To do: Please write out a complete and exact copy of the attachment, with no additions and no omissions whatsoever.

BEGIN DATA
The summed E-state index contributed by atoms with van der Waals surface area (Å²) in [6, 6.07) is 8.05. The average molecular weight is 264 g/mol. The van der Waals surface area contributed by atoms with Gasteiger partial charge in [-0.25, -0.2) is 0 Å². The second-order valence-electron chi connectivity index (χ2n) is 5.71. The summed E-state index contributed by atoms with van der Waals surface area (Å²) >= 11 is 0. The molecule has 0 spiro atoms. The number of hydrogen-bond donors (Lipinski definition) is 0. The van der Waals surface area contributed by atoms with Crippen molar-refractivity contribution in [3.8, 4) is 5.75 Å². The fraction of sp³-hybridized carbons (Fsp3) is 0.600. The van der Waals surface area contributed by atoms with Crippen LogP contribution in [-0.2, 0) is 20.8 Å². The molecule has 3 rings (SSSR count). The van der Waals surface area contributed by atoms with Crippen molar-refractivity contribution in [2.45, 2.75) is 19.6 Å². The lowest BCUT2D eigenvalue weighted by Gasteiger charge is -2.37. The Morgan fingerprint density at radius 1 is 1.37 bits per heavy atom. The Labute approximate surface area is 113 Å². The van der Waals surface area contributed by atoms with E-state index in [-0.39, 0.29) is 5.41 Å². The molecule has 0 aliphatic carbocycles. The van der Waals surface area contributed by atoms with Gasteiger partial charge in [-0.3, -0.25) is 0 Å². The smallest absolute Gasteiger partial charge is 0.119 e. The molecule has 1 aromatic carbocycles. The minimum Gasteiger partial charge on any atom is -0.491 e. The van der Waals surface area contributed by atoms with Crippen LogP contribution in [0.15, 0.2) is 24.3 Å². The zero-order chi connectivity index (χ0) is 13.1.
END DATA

The summed E-state index contributed by atoms with van der Waals surface area (Å²) in [6, 6.07) is 8.05. The average molecular weight is 264 g/mol. The van der Waals surface area contributed by atoms with Gasteiger partial charge in [-0.25, -0.2) is 0 Å². The second-order valence-electron chi connectivity index (χ2n) is 5.71. The summed E-state index contributed by atoms with van der Waals surface area (Å²) >= 11 is 0. The molecule has 0 spiro atoms. The number of hydrogen-bond donors (Lipinski definition) is 0. The van der Waals surface area contributed by atoms with Crippen molar-refractivity contribution in [3.8, 4) is 5.75 Å². The fraction of sp³-hybridized carbons (Fsp3) is 0.600. The van der Waals surface area contributed by atoms with Crippen LogP contribution in [-0.2, 0) is 20.8 Å². The molecule has 3 rings (SSSR count). The van der Waals surface area contributed by atoms with Crippen molar-refractivity contribution in [2.45, 2.75) is 19.6 Å². The lowest BCUT2D eigenvalue weighted by Gasteiger charge is -2.37. The Morgan fingerprint density at radius 1 is 1.37 bits per heavy atom. The Labute approximate surface area is 113 Å². The van der Waals surface area contributed by atoms with E-state index in [-0.39, 0.29) is 5.41 Å². The molecule has 0 aliphatic carbocycles. The van der Waals surface area contributed by atoms with Gasteiger partial charge in [-0.3, -0.25) is 0 Å². The smallest absolute Gasteiger partial charge is 0.119 e. The molecule has 1 aromatic carbocycles. The minimum Gasteiger partial charge on any atom is -0.491 e. The van der Waals surface area contributed by atoms with Crippen LogP contribution in [0.15, 0.2) is 24.3 Å². The zero-order chi connectivity index (χ0) is 13.1.